Here’s the other big Internet dust-up of last weekend. It all started when Dirk Deppy linked to a Guardian article lamenting the lack of manga for newbies who aren’t below the age of 18 and offered the following bit of snark:
Let’s grant that manga offerings in the U.K. are even more limited than here in the States; still, may I recommend that Beauman take a look at the works available from the collaboration between British publisher Fanfare and Spain’s Ponent Mon? Likewise, readers interested in seeing what the Anglo translation houses haven’t touch yet might want to have a look at this guide to scanlations. There’a actually quite a lot out there beyond the usual books for teenagers.
This got Chris Butcher really upset:
When did we as passionate, intelligent consumers decide to simply take what was given to us? Don’t get me wrong, I like the books by Fanfare/Ponent-Mon a great deal, I think I own better than 3/4 of them. But they aren’t the end-all and be all of manga for grown-ups (particularly not while their print-runs stay small and their bookstore distribution remains… the way it is). I don’t think that it’s a failing on the Guardian blogger’s part for him to go see what manga is all about and then lament that the books that he could find on store shelves is not for him… because they aren’t. There’s no denying that Naruto or Hot Gimmick are not exceptionally drawn, well-told stories in their respective genres… but their respective genres are TEEN FICTION.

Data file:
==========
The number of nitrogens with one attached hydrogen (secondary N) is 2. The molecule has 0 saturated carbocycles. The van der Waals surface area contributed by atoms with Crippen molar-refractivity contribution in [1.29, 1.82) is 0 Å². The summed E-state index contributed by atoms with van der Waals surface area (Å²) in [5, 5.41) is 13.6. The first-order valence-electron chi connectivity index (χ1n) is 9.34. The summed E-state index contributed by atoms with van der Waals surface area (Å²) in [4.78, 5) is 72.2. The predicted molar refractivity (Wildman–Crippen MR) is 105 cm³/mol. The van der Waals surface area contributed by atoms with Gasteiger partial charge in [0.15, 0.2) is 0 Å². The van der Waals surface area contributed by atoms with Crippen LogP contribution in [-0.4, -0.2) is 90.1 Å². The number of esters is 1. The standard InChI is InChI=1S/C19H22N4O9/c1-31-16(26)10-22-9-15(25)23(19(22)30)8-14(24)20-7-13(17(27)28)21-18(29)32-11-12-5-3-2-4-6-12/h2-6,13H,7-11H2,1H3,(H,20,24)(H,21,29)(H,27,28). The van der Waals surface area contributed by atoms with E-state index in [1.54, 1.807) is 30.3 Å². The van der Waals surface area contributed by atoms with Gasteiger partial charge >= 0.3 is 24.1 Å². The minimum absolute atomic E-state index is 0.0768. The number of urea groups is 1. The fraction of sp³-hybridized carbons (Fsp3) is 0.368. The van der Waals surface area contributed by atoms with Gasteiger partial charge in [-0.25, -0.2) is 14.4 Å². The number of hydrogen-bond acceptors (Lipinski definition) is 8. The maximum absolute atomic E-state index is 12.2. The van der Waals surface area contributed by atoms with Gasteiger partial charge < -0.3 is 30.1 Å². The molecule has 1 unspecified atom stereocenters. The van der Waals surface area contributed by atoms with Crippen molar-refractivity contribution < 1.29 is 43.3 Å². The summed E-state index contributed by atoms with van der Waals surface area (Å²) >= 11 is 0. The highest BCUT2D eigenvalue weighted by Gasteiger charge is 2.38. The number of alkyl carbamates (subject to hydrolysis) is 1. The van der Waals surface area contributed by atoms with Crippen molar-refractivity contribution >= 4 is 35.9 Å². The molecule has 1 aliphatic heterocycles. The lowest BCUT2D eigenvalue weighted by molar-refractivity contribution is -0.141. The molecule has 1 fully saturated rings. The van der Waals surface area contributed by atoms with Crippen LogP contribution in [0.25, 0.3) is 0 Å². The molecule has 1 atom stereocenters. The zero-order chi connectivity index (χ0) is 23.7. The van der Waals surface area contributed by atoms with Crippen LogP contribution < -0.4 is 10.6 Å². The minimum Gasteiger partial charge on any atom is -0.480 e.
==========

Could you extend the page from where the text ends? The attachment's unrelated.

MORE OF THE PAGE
Why is “Oh, there’s not enough manga for adults, better go to the internet” a legitimate sentiment anyway? Why isn’t any energy being invested in asking/demanding more manga for adults, or better still, showing some support for the material that’s already out there? Why does Shannon Gaerity have to hold the torch alone so much of the time? How much of the time do you spend reading books aimed at your age group, versus reading the ones for children and teenagers?
He also plays up Viz’s new Tekkon Kinkreet collection, which leads Dirk responded:
Having a Beguiling employee berating me for spotlighting “low-print run books with poor bookstore distro” over comics like Tekkon Kinkreet is the single most perplexing and dispiriting way to start a week that I can imagine at the moment. By this logic, Thunderbolts is a better introduction to the possibilities offered by Western comics than It’s a Good Life if You Don’t Weaken, the latter of which cannot be found at either of the two chain bookstores closest to me — and you now know what that means.